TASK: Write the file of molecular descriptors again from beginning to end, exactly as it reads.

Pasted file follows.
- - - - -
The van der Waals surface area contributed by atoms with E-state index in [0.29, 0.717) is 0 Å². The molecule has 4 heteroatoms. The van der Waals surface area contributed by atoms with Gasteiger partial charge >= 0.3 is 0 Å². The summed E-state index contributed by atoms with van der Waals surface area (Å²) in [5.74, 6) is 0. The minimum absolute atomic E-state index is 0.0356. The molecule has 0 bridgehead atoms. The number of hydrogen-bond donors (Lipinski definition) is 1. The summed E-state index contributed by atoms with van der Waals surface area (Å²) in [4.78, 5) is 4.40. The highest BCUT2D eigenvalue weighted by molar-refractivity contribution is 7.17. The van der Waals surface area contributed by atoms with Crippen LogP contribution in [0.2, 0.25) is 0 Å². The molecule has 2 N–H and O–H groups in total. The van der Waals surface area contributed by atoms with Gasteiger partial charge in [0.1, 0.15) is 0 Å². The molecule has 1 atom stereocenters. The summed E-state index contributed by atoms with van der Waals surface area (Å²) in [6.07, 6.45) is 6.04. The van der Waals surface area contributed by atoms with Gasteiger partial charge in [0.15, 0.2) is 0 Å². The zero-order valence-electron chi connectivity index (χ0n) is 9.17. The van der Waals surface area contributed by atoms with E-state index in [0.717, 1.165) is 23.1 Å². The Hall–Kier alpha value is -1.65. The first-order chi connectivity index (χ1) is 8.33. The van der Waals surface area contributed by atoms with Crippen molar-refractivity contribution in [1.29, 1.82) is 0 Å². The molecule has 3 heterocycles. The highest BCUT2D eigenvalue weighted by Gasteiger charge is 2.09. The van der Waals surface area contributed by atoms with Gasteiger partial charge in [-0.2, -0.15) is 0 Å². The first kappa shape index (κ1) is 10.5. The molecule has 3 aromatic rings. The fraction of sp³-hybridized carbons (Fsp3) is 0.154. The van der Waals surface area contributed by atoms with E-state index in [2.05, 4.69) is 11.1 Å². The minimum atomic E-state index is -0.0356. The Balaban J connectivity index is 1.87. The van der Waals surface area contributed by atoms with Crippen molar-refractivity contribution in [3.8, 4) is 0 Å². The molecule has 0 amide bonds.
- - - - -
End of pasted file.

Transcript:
The van der Waals surface area contributed by atoms with E-state index in [0.29, 0.717) is 0 Å². The molecule has 4 heteroatoms. The van der Waals surface area contributed by atoms with Gasteiger partial charge >= 0.3 is 0 Å². The summed E-state index contributed by atoms with van der Waals surface area (Å²) in [5.74, 6) is 0. The minimum absolute atomic E-state index is 0.0356. The molecule has 0 bridgehead atoms. The number of hydrogen-bond donors (Lipinski definition) is 1. The summed E-state index contributed by atoms with van der Waals surface area (Å²) in [4.78, 5) is 4.40. The highest BCUT2D eigenvalue weighted by molar-refractivity contribution is 7.17. The van der Waals surface area contributed by atoms with Crippen LogP contribution in [0.2, 0.25) is 0 Å². The molecule has 2 N–H and O–H groups in total. The van der Waals surface area contributed by atoms with Gasteiger partial charge in [0.1, 0.15) is 0 Å². The molecule has 1 atom stereocenters. The summed E-state index contributed by atoms with van der Waals surface area (Å²) in [6.07, 6.45) is 6.04. The van der Waals surface area contributed by atoms with Gasteiger partial charge in [0.15, 0.2) is 0 Å². The zero-order valence-electron chi connectivity index (χ0n) is 9.17. The van der Waals surface area contributed by atoms with E-state index in [0.717, 1.165) is 23.1 Å². The Hall–Kier alpha value is -1.65. The first-order chi connectivity index (χ1) is 8.33. The van der Waals surface area contributed by atoms with Crippen molar-refractivity contribution in [1.29, 1.82) is 0 Å². The molecule has 3 heterocycles. The highest BCUT2D eigenvalue weighted by Gasteiger charge is 2.09. The van der Waals surface area contributed by atoms with Gasteiger partial charge in [-0.2, -0.15) is 0 Å². The first kappa shape index (κ1) is 10.5. The molecule has 3 aromatic rings. The fraction of sp³-hybridized carbons (Fsp3) is 0.154. The van der Waals surface area contributed by atoms with E-state index in [2.05, 4.69) is 11.1 Å². The minimum atomic E-state index is -0.0356. The Balaban J connectivity index is 1.87. The van der Waals surface area contributed by atoms with Crippen molar-refractivity contribution in [3.8, 4) is 0 Å². The molecule has 0 amide bonds.